A colonial broadside, a one-page, one-sided "newspaper" page meant to be hung on walls and posts.
Gutenberg printed his first in 1454. They are still printed today. They are broadsides: notices written on disposable, single sheets of paper printed on one side only, intended to have an immediate impact on readers.
Broadsides did have an impact in colonial America. They delivered the latest news and much more: government proclamations, public service announcements, opinion papers, advertisements, and entertainment updates. Broadsides address virtually every aspect of the American Revolution, providing a wide range of suitable classroom topics. In this lesson, students will use the resources of the Library of Congress's Printed Ephemera Collection to experience the news as the colonists heard it.
Note: Culminate your study of events leading to the American Revolution in the complementary EDSITEment lesson, Colonial Broadsides: A Student-Created Play.
After completing the lessons in this unit, students will be able to
Discuss what can be learned from this broadside about the Stamp Act and the colonists' reaction to the Stamp Act:
How your students search will depend on your goals. For a chronological approach, search by date -- "1774," for instance, returns 50 possible broadsides. Remind students that, because of technological limits on communication and transportation, events on a particular date may not be reacted to until quite a bit later—even the next year. Searching by location ("Boston") or keyword may also be especially useful. A search for "tea," for example, uncovers 32 broadsides. Your curricular goals should guide decisions about whether a broadside is relevant; in any case, students should always be required to prepare evidence showing how any particular document connects to an event.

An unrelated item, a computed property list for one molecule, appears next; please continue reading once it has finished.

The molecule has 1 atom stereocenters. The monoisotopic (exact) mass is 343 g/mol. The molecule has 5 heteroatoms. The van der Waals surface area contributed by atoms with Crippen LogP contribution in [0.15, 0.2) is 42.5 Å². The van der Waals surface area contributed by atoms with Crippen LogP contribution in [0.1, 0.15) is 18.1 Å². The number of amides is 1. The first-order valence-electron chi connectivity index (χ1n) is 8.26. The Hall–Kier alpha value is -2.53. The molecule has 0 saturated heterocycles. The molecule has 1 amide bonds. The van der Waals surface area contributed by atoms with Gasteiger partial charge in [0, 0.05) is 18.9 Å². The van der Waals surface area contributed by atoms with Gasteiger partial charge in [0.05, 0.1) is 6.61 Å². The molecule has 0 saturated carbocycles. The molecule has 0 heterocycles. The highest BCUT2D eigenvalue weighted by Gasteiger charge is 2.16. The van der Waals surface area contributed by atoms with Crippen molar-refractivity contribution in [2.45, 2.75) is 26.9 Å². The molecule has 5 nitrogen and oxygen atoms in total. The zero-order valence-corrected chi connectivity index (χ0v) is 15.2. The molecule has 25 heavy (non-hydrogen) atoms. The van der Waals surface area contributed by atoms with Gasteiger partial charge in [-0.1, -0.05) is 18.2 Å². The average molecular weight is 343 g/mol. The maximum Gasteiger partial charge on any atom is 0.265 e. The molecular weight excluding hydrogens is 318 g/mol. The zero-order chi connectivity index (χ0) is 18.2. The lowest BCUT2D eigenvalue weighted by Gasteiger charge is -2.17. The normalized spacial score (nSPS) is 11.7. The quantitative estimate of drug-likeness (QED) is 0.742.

If your students have adequate access to computers, you might assign each small group of students one or more historical event on the timeline for which to find a relevant broadside. They can print out a copy, present it to the class, and affix it to a large timeline for display. In classes without access to computers, the teacher can print out full text (modern typeset) and colonial versions of the broadsides and after student groups pick at random, they can analyze one or more broadsides, present to the class, and then place the colonial version on the timeline.
If desired, a Broadside Analysis Worksheet is available to help students examine a particular broadside. This worksheet is based on the Written Document Analysis Worksheet from the EDSITEment resource Digital Classroom. Make sure students understand that they will not necessarily be able to fill in every item for every broadside. For example, some broadsides do not reveal the author.
As a class, proceed from event to event on the timeline. For each event, give groups a chance to suggest related broadsides; a spokesperson should explain the connection. If practical, post the broadside. Brief, pertinent portions of the broadside could be read aloud, but not the entire document. A sample of selected broadsides placed along a timeline is available as a downloadable PDF.
3 class periods